The typical horror heroine/victim is at the most dramatic point of advancing through the cycle of her life. She is in her teens or early 20s. She’s moved from childhood to sexual maturity. She can now become a mother, at which point she enters proper adulthood. And becoming a parent moves us down a good way on the conveyer belt to the grave. Our children become more important than ourselves. The value of our lives fades. Our most important job is tending to our replacements. Other than that, we might as well be dead. We’re most valuable at our ripest, but also on the cusp of starting to rot.

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Hitchcock gets right to the point (1960).

What about birth control? Women’s lib? Consequence-free hook ups? Blahblahblah?

Obviously, horror films operate on a more visceral level than that. Your objections are like saying, why don’t they just call the police?? or why are they splitting up instead of staying in a group? or don’t go in the basement!? When we’re seventeen we say we don’t want to get married or have kids and that we hope we die before we get old (i.e. turn thirty). Later, we try to believe that we have elevated ourselves above the primal aspects of our existence, or at least harnessed them in service to our elevated consciousness. Just like the characters resolve to stay in a group at the beginning of the film. But nonetheless, we are compelled to break off from the group and venture into the basement, just as we advance through the cycle of life. It’s all inevitable. That’s the horror.

So, what does all this sex and violence add up to?

It isn’t a simple message. There is something vaguely erotic about it all, but we are really being exposed to the darkest realities of our existence. Even a beautiful young girl, a fountain of life, is at the epicenter of death. Maybe we are being reminded that death lurks under even the most vital, exciting and beautiful aspects of our existence and the horror movie brings this from the distant background of our consciousness and into the forefront.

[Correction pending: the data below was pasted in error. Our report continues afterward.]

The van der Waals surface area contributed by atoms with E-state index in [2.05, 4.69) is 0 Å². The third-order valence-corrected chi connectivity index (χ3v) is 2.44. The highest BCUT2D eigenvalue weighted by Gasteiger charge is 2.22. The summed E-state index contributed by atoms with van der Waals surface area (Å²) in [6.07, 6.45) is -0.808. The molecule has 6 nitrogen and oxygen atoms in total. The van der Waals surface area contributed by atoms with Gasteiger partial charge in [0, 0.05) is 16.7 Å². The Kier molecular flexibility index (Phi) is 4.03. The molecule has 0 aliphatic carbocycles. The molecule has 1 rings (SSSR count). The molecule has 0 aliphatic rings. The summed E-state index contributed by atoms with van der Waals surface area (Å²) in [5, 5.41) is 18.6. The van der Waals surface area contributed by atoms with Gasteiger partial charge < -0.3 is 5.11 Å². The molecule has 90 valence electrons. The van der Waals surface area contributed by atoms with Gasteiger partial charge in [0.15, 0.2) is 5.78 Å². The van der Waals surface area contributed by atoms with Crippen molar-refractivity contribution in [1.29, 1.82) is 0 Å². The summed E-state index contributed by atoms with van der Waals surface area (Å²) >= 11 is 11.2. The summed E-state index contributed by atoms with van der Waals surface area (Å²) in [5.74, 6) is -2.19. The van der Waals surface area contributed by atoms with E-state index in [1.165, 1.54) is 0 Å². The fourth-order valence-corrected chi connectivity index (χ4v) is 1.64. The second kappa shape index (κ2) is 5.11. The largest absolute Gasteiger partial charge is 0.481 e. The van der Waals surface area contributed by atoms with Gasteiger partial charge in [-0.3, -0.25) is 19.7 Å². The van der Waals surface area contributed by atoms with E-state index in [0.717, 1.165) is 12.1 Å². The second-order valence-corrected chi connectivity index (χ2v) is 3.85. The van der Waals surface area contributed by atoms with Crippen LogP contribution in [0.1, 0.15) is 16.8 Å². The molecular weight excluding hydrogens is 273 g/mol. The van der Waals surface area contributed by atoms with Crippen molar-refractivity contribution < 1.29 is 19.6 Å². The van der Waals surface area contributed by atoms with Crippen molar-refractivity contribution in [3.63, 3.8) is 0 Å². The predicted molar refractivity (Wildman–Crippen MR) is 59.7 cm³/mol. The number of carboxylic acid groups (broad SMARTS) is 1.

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Mario Bava offers us love, Italian style.

Are people being punished for having sex?

I think that can be part of it, but that explanation has never really sat well with me. It’s not that simple. Part of it is just all the mingling of sex and death described above. Once you show someone having sex, you pretty much have to kill them. Sex and death: you can’t have one without the… o-ther!

These scenes aren’t just about punishment, they are about the inescapable horror of our existence. Even a teenage fling, purportedly a high point of our lives, is a fleeting distraction, itself laced with danger and death.

But the virginal heroine escapes. Shes not always an actual virgin, but y’know.

Agreed. Yes, she’s rewarded for being a virgin, but let’s figure out why she is rewarded for being a virgin. Also, I think she has to be spared so we can end the story with a satisfying lie.

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You tell me why the virgin is rewarded, Pauline Kael.

We mostly stroll around in denial of the bleaker facts of our existence. The horror movie allows us to take a break from that denial and confront the darkness, but from a position of detachment, as we watch it inflicted on other people. We acknowledge the horror, and relax our denial, but in a way that is removed from ourselves.

After we delve into that experience, we need to be snapped out of it, as if being removed from a hypnotic trance. The girl is alive. Preserved in the flower of youth. Her virginity isn’t merely an expression of moral purity. It means her life is still about potentiality, rather than decline. She’s done something to fight off an inescapable, undefeatable monster akin to death itself. Her decisions, her agency, have saved her. Life triumphs. She has found a way out and maybe we can too.

Two: Women are precious and vulnerable, so we’re more afraid for them.?

Long time horror favorite, Linnea Quigley scream queen women victims horror movies
Long time horror favorite, Linnea Quigley